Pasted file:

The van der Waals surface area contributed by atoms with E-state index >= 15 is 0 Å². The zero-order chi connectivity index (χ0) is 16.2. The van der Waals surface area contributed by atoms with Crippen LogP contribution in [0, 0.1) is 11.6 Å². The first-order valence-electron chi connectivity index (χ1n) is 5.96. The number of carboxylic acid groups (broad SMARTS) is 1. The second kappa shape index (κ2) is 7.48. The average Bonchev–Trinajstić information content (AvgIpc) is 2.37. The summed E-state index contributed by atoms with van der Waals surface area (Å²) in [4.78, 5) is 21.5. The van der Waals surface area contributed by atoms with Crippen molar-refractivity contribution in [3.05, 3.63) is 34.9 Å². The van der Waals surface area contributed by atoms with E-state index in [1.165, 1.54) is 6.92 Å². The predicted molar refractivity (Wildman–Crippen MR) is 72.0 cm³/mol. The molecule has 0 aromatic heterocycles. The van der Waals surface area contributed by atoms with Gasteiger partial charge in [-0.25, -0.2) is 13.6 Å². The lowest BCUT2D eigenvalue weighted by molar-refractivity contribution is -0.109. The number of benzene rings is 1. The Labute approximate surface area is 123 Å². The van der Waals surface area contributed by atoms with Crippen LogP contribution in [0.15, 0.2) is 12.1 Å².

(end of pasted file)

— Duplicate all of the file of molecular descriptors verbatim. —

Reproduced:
The van der Waals surface area contributed by atoms with E-state index >= 15 is 0 Å². The zero-order chi connectivity index (χ0) is 16.2. The van der Waals surface area contributed by atoms with Crippen LogP contribution in [0, 0.1) is 11.6 Å². The first-order valence-electron chi connectivity index (χ1n) is 5.96. The number of carboxylic acid groups (broad SMARTS) is 1. The second kappa shape index (κ2) is 7.48. The average Bonchev–Trinajstić information content (AvgIpc) is 2.37. The summed E-state index contributed by atoms with van der Waals surface area (Å²) in [4.78, 5) is 21.5. The van der Waals surface area contributed by atoms with Crippen molar-refractivity contribution in [3.05, 3.63) is 34.9 Å². The van der Waals surface area contributed by atoms with E-state index in [1.165, 1.54) is 6.92 Å². The predicted molar refractivity (Wildman–Crippen MR) is 72.0 cm³/mol. The molecule has 0 aromatic heterocycles. The van der Waals surface area contributed by atoms with Gasteiger partial charge in [-0.25, -0.2) is 13.6 Å². The lowest BCUT2D eigenvalue weighted by molar-refractivity contribution is -0.109. The number of benzene rings is 1. The Labute approximate surface area is 123 Å². The van der Waals surface area contributed by atoms with Crippen LogP contribution in [0.15, 0.2) is 12.1 Å².